No solution on Libya yet, but everyday brings new challenges, that’s for sure! Here is what I ratified today:
1. My first thought discusses revising an old debate
2. Gen. Petraeus makes a joke about bombing Libya
3. Daniel Drezner doubts the Tea Party’s ambitions on foreign policy
4. Map, maps, and more maps on Libya and learn about “No Fly Zones”
5. President Obama’s “do-nothingness” is the same as all presidents
Overtime: Senators will air grievances on Obama’s China ambassador nomination
Conservative critics have been ragging on the president for not doing enough on Libya. Jennifer Rubin finds this dithering to be pathetic and ineffective. Others suggest the president could be facing a world of hurt from voters if he does not act fast enough. Truth is, the president is acting about as fast as most presidents do when a crisis like this comes up.
Currently, the United Nations Security Council is drafting a resolution, from Great Britain and France, that would establish a “No Fly Zone” in Libya. They are hoping to use language that might bring the two naysayer countries, Russia and China, on board. The U.S., France, and Britain are also contacting the African Union and the Arab League to discuss options. All of this is part of a multilateral effort. Yes, President Obama could have drafted a senate resolution ordering the bombing of Libya, forcing the U.S. to enter the country alone. If he did that everyone would cry foul because he did not consult the international community.
All presidents usually consult international bodies before big commitments. Truman did, and got it, before Korea, George H.W. Bush got support from the U.N. and the Arab League before the Gulf War, Clinton received help from NATO before the Balkans affair, and George W. Bush tried to get a U.N. resolution passed on Iraq. Many would like to bypass multilateral organizations, aka many conservatives, but it would set a dangerous precedent if that was done.
Another way to think of it is when you ask you asked your parents for something, even though they might not give it to you. If they said “no” and you just got it anyway, at least you asked. If they said “yes” even better. So, the president is hardly “dithering” on Libya. He is just trying to get backing from other countries first before using unilateral force. A wise decision on his part.
Photo Credit: Yahoo News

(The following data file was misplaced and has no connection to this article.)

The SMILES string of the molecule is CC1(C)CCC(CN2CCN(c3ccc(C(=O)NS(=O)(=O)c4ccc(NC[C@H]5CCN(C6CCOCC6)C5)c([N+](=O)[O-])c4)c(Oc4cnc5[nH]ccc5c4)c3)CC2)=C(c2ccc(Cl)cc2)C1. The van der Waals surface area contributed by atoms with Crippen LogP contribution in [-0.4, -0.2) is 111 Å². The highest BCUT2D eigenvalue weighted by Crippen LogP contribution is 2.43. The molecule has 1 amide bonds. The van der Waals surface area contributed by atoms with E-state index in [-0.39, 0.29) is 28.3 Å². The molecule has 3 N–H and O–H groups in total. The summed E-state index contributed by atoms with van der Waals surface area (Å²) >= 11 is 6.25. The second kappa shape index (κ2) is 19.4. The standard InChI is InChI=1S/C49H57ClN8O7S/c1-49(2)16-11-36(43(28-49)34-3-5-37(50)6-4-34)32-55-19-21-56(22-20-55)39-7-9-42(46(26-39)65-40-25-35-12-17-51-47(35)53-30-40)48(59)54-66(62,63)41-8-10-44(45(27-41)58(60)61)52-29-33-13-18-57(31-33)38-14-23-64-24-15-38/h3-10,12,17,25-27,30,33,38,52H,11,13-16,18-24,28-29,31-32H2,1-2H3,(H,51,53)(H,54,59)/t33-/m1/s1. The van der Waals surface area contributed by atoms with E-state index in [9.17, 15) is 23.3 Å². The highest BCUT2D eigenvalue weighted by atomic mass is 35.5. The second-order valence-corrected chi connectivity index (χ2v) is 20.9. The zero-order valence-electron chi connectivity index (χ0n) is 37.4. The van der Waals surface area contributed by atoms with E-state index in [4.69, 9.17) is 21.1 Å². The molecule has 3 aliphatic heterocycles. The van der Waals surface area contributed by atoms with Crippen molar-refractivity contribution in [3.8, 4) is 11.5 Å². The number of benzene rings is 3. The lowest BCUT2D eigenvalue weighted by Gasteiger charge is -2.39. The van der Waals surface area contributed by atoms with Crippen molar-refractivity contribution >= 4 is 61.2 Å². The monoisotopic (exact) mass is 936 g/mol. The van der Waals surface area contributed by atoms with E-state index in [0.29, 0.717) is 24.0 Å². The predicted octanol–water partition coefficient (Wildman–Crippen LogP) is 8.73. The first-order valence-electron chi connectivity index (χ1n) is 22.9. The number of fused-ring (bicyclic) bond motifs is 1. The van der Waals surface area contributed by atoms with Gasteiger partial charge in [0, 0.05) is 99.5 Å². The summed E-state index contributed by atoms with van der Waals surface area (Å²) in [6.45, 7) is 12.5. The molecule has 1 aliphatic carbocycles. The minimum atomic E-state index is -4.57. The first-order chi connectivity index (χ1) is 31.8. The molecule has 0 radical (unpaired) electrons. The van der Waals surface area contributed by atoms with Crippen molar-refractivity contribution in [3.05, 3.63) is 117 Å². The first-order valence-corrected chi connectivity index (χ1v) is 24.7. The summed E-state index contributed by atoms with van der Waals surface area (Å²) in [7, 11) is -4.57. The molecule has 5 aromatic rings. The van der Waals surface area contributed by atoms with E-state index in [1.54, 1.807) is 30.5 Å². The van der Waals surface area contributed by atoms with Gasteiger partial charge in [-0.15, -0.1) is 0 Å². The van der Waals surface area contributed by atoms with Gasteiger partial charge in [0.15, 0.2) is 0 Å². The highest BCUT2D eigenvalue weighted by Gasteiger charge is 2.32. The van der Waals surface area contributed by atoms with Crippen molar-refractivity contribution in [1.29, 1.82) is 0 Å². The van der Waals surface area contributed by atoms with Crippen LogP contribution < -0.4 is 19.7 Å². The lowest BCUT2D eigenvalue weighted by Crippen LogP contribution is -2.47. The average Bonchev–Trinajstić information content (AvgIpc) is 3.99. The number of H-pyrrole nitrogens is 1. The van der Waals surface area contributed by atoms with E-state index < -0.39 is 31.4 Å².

If you are not that familiar with Libyan cities and towns where the rebels are fighting, the New York Times has a great map that explains what is going on. In addition, the BBC has a more lively map that shows where crucial oil lands and roads exist.
Foreign Policy blogger Daniel Drezner does not take the accounts of Walter Russell Meade and P.J. O’Rourke very seriously to form a coherent argument about the Tea Party foreign policy because the Tea Party itself is, well, incoherent. Furthermore, Drezner says the Tea Party will probably soon be forgotten in he modern political mind as fast as it came into being:
Mead makes a similar observation, but argues that passionate minorities can still wield veto power in American politics, and that eventually, “the contest in the Tea Party between what might be called its Palinite and its Paulite wings will likely end in a victory for the Palinities.” This implies the status quo of different elements of the Tea Party movement holding contradictory views cannot hold — and I see no reason why it can’t. The simplest fact about the Tea Party is that, by and large, they don’t care about foreign policy.
The only issue areas where I suspect the Tea Party will really matter going forward are in the policies that cater to both wing’s inherent American nationalism — namely, immigration and anti-Muslim
hysteria concerns. Beyond that, however, I suspect that ten years from now we’ll look back at the Tea Party movement the same way we now look ay Ross Perot’s Reform Party — a brief, interesting but in the end unstable collection of political oddities.
For those of you who are not up on the military lingo of “No Fly Zones,” Slate explains exactly how they work:
Drop some bombs, then fly in circles. Generally speaking, the first step in creating a no-fly zone is to blow up nearby anti-aircraft guns, missile batteries, radar installations, or anything else that might be used to shoot down a no-fly air patrol. Not every military commander takes that step: NATO planes didn’t wipe out the air defenses in northern or southern Iraq, or the former Yugoslavia, prior to launching patrols. But Defense Secretary Gates has made it clear that he won’t send combat planes into Libya without first laying the proper groundwork. If his plan were put into action, the United States would destroy Qaddafi’s defenses, then send pairs of fighter jets, mostly F-15s and F-16s, to fly around the country in irregular patterns for six-hour shifts. If the pilots were threatened by ground-based fire, they would engage in evasive maneuvers—quick acceleration, climbing, diving, and sweeping—to thwart the gunners before noting their position and responding with missile strikes.